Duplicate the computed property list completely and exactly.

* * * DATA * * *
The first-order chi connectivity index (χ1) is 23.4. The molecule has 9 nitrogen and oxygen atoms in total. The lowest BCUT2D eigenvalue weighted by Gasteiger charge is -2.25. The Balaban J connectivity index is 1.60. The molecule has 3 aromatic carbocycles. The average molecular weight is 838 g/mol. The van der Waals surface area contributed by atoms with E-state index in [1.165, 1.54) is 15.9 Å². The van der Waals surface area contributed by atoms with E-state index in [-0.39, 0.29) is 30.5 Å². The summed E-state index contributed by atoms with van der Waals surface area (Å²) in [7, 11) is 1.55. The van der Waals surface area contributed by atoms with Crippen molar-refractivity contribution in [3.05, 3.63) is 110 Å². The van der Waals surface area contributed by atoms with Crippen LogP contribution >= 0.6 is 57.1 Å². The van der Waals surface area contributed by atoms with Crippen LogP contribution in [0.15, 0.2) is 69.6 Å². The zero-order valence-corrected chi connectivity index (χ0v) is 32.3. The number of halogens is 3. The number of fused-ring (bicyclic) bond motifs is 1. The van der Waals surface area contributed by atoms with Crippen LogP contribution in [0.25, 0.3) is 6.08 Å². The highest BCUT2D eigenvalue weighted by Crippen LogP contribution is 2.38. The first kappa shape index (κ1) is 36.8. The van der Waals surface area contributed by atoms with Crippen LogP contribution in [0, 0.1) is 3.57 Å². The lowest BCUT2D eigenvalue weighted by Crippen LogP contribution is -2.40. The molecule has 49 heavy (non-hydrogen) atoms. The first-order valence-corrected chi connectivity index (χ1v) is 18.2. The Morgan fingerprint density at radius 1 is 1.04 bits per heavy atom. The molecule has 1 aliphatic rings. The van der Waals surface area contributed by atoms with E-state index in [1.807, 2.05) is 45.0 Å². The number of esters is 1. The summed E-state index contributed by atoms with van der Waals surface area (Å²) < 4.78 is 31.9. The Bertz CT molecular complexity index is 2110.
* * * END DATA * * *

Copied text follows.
The first-order chi connectivity index (χ1) is 23.4. The molecule has 9 nitrogen and oxygen atoms in total. The lowest BCUT2D eigenvalue weighted by Gasteiger charge is -2.25. The Balaban J connectivity index is 1.60. The molecule has 3 aromatic carbocycles. The average molecular weight is 838 g/mol. The van der Waals surface area contributed by atoms with E-state index in [1.165, 1.54) is 15.9 Å². The van der Waals surface area contributed by atoms with E-state index in [-0.39, 0.29) is 30.5 Å². The summed E-state index contributed by atoms with van der Waals surface area (Å²) in [7, 11) is 1.55. The van der Waals surface area contributed by atoms with Crippen molar-refractivity contribution in [3.05, 3.63) is 110 Å². The van der Waals surface area contributed by atoms with Crippen LogP contribution >= 0.6 is 57.1 Å². The van der Waals surface area contributed by atoms with Crippen LogP contribution in [0.15, 0.2) is 69.6 Å². The zero-order valence-corrected chi connectivity index (χ0v) is 32.3. The number of halogens is 3. The number of fused-ring (bicyclic) bond motifs is 1. The van der Waals surface area contributed by atoms with Crippen LogP contribution in [0.25, 0.3) is 6.08 Å². The highest BCUT2D eigenvalue weighted by Crippen LogP contribution is 2.38. The first kappa shape index (κ1) is 36.8. The van der Waals surface area contributed by atoms with Crippen LogP contribution in [0, 0.1) is 3.57 Å². The lowest BCUT2D eigenvalue weighted by Crippen LogP contribution is -2.40. The molecule has 49 heavy (non-hydrogen) atoms. The first-order valence-corrected chi connectivity index (χ1v) is 18.2. The Morgan fingerprint density at radius 1 is 1.04 bits per heavy atom. The molecule has 1 aliphatic rings. The van der Waals surface area contributed by atoms with E-state index in [1.807, 2.05) is 45.0 Å². The number of esters is 1. The summed E-state index contributed by atoms with van der Waals surface area (Å²) < 4.78 is 31.9. The Bertz CT molecular complexity index is 2110.